Thin bronze strips make light barriers

Tom Shelley reports on how a born again idea will greatly help users of solar screening, lighting and ventilation grilles



Micro louvred screens, with slats 1.27mm wide and 0.18mm thick, prove invaluable for reducing solar glare at low weight and cost, as well as simplifying ventilation grille and lighting design.

Based on an idea invented by American John Grebe in 1939, they have now been brought to a manufacturing base in the UK and are in the process of being re-invented for new applications.

Increased use in light fittings, ventilation grilles and other mechanically engineered produced are expected to result from an enhanced manufacturing flexibility made possible by the introduction of modern CNC control to the manufacturing process.

The base idea of 'SmartLouvre' is to miniaturise the slats used in the venetian blind principle so that they have exactly the same effect as large louvres for reducing solar glare, while being much easier to support and handle. This allows them to be fixed to the outside of a window, so that sunlight does not get in through the glass while allowing occupants inside to see out almost without obstruction. They are made from a special bronze alloy, with an optional matte black paint finish, and can be cut to shape with shears, or fitted to a light fitting or ventilation aperture like wire mesh. Being closely woven, they keep out most insects, and stop direct rain penetration. Used in lighting, they are directional and as such, have been used on trading floors in India, in displays in museums, including the Imperial War Museum, and to shade traffic lights. They also work well as sun visors in cars, stopping glare while allowing the driver to see through them. They offer very little resistance to air flow, allowing them to survive 120 mph wind speeds, while acting as barriers to sound, reducing direct emissions by up to about 50%.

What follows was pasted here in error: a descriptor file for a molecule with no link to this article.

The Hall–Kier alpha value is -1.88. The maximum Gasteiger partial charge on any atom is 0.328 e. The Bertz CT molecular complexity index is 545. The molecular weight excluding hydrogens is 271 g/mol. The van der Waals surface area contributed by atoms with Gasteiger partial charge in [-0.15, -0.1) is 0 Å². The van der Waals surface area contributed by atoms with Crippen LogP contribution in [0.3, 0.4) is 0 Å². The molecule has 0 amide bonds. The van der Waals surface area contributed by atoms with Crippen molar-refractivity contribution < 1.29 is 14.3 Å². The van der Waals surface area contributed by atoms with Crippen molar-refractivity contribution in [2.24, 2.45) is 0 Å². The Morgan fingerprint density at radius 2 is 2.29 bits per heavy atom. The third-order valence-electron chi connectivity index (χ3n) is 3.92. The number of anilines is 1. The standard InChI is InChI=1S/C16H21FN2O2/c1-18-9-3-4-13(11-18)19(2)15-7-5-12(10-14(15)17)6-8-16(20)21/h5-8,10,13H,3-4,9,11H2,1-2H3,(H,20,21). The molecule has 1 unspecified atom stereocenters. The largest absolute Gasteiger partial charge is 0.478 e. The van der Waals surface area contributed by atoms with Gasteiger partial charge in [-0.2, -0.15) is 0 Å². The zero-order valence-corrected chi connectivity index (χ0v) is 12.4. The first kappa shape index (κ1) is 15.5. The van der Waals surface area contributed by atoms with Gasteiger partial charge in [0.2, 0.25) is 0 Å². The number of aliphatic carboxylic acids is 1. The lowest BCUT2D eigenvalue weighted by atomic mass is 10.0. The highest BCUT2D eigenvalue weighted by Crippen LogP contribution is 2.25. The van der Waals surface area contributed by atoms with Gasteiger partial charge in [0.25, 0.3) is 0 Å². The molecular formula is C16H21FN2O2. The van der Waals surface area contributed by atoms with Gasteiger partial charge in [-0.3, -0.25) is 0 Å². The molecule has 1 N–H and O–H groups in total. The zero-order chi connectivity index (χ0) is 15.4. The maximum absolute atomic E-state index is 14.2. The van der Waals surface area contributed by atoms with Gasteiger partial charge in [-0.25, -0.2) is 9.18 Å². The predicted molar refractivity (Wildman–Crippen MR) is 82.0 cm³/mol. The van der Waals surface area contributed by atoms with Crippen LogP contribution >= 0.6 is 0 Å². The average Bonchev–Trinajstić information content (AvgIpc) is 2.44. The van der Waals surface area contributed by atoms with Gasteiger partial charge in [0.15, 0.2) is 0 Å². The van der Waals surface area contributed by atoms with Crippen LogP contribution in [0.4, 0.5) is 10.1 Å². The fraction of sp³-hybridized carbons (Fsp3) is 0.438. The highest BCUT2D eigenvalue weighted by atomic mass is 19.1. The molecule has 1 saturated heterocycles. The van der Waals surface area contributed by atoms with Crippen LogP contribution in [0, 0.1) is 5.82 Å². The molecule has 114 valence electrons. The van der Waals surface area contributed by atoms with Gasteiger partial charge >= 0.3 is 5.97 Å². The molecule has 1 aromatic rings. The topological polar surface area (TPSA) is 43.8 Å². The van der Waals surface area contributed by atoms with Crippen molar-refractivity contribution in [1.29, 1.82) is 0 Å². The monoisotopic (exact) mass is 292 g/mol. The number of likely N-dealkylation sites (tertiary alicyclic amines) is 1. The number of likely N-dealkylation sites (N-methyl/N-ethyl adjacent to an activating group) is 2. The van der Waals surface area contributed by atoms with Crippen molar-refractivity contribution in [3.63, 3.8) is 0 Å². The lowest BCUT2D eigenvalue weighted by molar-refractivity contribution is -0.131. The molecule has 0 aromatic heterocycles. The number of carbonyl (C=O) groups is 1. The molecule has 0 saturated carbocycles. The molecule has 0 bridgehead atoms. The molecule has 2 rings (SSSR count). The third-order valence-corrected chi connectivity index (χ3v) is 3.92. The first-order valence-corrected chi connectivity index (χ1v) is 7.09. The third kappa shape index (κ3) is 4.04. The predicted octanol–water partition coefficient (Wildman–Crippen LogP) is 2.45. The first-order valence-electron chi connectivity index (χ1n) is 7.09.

Now that they and their production is in the hands of SmartLouvre Technology in Waterlooville, Managing Director Andrew Cooper has set himself the goal of re-engineering the machines, so that they can produce blinds of different louvre widths and spacing and in a range of materials and finishes. A sample in our possession is made of aluminium alloy instead of bronze. We have seen samples of black painted material laminated between glass sheets to provide glare reduction and/or improved privacy combined with mechanical reinforcement. And the two sides need not be painted the same colour. A guide price for product sold to end users is of the order of £60 to £80/m2, depending on product specification and quantity.

Coopers
email Coopers

Pointers

* Standard product consists of bronze louvres, 1.27mm wide, angled at 17 deg. Each louvre is 0.18mm thick and 1.5mm apart.

* Standard product is gold coloured, or can be supplied matte black painted

* It is intended to offer products with different dimensions, made from different materials and different colours front and back

* The standard material, has low air resistance, can survive 120 mph winds and reduce direct sound emissions by up to 50%

Author
Tom Shelley

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